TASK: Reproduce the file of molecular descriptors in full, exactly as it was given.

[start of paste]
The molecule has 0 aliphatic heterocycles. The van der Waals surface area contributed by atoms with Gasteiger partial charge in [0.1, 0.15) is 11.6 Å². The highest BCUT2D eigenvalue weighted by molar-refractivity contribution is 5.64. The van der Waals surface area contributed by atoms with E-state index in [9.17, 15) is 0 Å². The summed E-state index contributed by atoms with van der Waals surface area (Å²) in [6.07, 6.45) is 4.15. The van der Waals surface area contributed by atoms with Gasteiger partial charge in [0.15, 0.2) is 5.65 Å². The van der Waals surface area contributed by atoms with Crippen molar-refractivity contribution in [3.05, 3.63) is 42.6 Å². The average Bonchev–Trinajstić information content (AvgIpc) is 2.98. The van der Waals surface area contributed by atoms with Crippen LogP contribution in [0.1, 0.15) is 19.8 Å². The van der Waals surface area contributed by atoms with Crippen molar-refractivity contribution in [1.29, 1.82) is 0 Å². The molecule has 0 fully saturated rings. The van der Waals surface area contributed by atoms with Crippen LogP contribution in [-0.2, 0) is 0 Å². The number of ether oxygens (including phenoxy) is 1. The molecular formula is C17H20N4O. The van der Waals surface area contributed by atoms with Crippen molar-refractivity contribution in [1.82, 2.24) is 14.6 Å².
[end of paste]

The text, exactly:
The molecule has 0 aliphatic heterocycles. The van der Waals surface area contributed by atoms with Gasteiger partial charge in [0.1, 0.15) is 11.6 Å². The highest BCUT2D eigenvalue weighted by molar-refractivity contribution is 5.64. The van der Waals surface area contributed by atoms with E-state index in [9.17, 15) is 0 Å². The summed E-state index contributed by atoms with van der Waals surface area (Å²) in [6.07, 6.45) is 4.15. The van der Waals surface area contributed by atoms with Gasteiger partial charge in [0.15, 0.2) is 5.65 Å². The van der Waals surface area contributed by atoms with Crippen molar-refractivity contribution in [3.05, 3.63) is 42.6 Å². The average Bonchev–Trinajstić information content (AvgIpc) is 2.98. The van der Waals surface area contributed by atoms with Crippen LogP contribution in [0.1, 0.15) is 19.8 Å². The van der Waals surface area contributed by atoms with Crippen molar-refractivity contribution in [1.29, 1.82) is 0 Å². The molecule has 0 fully saturated rings. The van der Waals surface area contributed by atoms with Crippen LogP contribution in [-0.2, 0) is 0 Å². The number of ether oxygens (including phenoxy) is 1. The molecular formula is C17H20N4O. The van der Waals surface area contributed by atoms with Crippen molar-refractivity contribution in [1.82, 2.24) is 14.6 Å².